To view the legislation discussed in this article, please go to ASA's legislative website, www.TakingTheHill.com.
Taking the Hill
Kerry Introduces Clean Energy Technology Act
In August, Sen. John Kerry, D-Mass., introduced Senate Bill 3738, the "Clean Energy Technology Leadership Act of 2010." The purpose of the bill is to amend the Internal Revenue Code of 1986 to provide incentives for clean energy manufacturing, to reduce emissions, to produce renewable energy, and to promote conservation.
The bill, if enacted, would apply to clean energy manufacturing, renewable energy, promoting conservation, transportation, alternative fuels, and other provisions. Essentially, the proposal would enhance and extend qualified credits and bonds for those companies and institutions that manufacture clean energy, conduct research on renewable energies, as well as provide credits and deductions for those homes and commercial buildings that are energy efficient. Important to ASA members are provisions that enhance and extend credits and bonds for natural gas motor vehicles, create incentives for manufacturing facilities producing vehicles fueled by compressed or liquefied natural gas, and for properties used for alternative fuel vehicle refueling. - Philip Thompson
North Carolina Proposes Changing
The North Carolina Department of Transportation has proposed changes regarding both the licensing of safety or emissions inspection stations. The changes were proposed to be made effective July 1, 2010.
Changes included augmenting and adding definitions. For example, an "Emissions Analyzer," defined as, "An approved device used to fully evaluate the vehicle emission control system for proper operation and electronically record and transmit emissions and safety inspection data to the state," has been added to the text of the regulation. Another example includes augmenting the definition of an "Inspection Period," changing the definition from "The month during which the motor vehicle would normally be required to be inspected by G.S. 20-183 4 C" to "The period of time a motor vehicle is required to be inspected." To be current with inspection, a motor vehicle may be inspected up to 90 days prior to the last day of the month in which the registration on the vehicle expires pursuant to G.S. 20-183. 4C. For motor vehicles not previously registered in the state, the inspection period would be a period of 12 months prior to the application for registration pursuant to G.S. 20, Part 3, Article 3 and G.S. 20-183. 4C. - Kaitlyn Dwyer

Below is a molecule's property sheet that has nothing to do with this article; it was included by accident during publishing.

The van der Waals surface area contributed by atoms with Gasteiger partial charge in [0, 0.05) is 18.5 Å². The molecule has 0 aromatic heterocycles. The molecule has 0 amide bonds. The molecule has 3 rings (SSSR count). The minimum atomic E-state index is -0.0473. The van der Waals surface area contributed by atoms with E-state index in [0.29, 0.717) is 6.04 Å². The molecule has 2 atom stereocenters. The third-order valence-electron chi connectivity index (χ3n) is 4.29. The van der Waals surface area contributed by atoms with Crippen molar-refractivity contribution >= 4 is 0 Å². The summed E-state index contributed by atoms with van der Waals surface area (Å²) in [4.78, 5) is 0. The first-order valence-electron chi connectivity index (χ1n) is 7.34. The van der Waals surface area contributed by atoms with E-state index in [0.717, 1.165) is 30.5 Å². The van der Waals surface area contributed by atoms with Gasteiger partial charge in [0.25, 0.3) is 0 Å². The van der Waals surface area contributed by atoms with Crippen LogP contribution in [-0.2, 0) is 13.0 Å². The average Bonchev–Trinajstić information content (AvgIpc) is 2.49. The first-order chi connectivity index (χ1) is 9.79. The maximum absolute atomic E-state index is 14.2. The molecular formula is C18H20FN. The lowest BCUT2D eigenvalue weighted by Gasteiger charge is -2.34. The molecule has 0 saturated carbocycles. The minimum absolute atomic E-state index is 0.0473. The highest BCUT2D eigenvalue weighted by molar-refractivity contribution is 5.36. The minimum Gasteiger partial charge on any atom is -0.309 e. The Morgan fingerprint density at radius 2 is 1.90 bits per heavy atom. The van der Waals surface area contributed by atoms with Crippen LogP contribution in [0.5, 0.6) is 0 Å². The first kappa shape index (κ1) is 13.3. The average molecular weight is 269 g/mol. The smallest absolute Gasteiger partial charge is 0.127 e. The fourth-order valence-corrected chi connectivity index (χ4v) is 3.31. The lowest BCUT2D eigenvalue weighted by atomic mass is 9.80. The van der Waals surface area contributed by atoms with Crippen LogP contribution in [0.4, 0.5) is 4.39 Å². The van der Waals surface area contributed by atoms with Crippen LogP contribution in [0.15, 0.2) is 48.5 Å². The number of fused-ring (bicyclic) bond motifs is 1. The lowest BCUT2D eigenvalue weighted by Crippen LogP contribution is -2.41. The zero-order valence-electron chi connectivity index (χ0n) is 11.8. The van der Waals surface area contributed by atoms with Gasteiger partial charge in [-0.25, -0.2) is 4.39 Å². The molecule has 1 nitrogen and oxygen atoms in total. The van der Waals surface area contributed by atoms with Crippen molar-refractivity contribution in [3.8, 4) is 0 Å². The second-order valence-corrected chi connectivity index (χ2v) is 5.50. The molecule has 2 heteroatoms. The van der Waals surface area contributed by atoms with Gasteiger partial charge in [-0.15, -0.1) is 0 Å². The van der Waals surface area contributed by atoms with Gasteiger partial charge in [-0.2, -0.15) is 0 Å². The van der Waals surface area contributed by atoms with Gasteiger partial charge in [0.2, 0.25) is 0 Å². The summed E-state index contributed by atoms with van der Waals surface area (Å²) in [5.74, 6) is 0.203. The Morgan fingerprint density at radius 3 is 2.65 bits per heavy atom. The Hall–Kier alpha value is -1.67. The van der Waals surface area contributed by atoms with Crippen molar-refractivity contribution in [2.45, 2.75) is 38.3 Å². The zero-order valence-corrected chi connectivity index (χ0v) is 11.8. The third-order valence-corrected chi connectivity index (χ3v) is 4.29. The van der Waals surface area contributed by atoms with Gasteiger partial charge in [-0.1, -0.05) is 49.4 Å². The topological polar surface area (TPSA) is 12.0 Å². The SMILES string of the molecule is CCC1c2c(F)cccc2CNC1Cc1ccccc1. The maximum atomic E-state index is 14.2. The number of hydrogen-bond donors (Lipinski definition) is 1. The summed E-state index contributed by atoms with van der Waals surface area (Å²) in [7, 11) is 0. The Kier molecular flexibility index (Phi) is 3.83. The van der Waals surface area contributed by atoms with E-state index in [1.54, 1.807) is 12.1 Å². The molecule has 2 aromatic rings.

Massachusetts State Legislature Closes
Formal Session Without Action on S.B. 2517
Motor Vehicle Owners' Right to Repair Bill Not Considered
The Massachusetts state legislature ended its formal session on Saturday evening, July 31, without having taken action on Senate Bill 2517, the Massachusetts' "Motor Vehicle Owners' Right to Repair Bill." The bill had been referred to the state's House Committee on Ways and Means, and the committee opted to take no action. The bill passed the Massachusetts Senate earlier this summer.
As a result, it is unlikely that the legislation will be considered in the Massachusetts' legislature's informal session for the remainder of the year. Presently, eight states and the U.S. Congress have said no to proposed Right to Repair legislation so far.
"Every legislative body that has considered this legislation has said no," said Ron Pyle, ASA president and chief staff executive. "Countless resources have been spent by the legislation's proponents to pass a bill that is not necessary and will only complicate how repairers conduct day-to-day business. These monies could have been used to train so many of our technicians and provide them the information technology to compete in the repair of automobiles today and in the future.
"Much of the public message offered by the proponents has been that independent repairers can't repair their customers' cars because they can't get service information. This simply is not the case," added Pyle. "Our members are open for business, and they can repair consumers' vehicles without the help of the Massachusetts state government and court system."
The full text of the legislation can be viewed in the Track Legislation section of ASA's legislative website, www.TakingTheHill.com, and more information is available in the Information Availability section.
Bob Redding is the Automotive Service Association's Washington, D.C., representative. He is a member of several federal and state advisory committees involved in the automotive industry.
For more information about the legislative activities of ASA, visit www.TakingTheHill.com.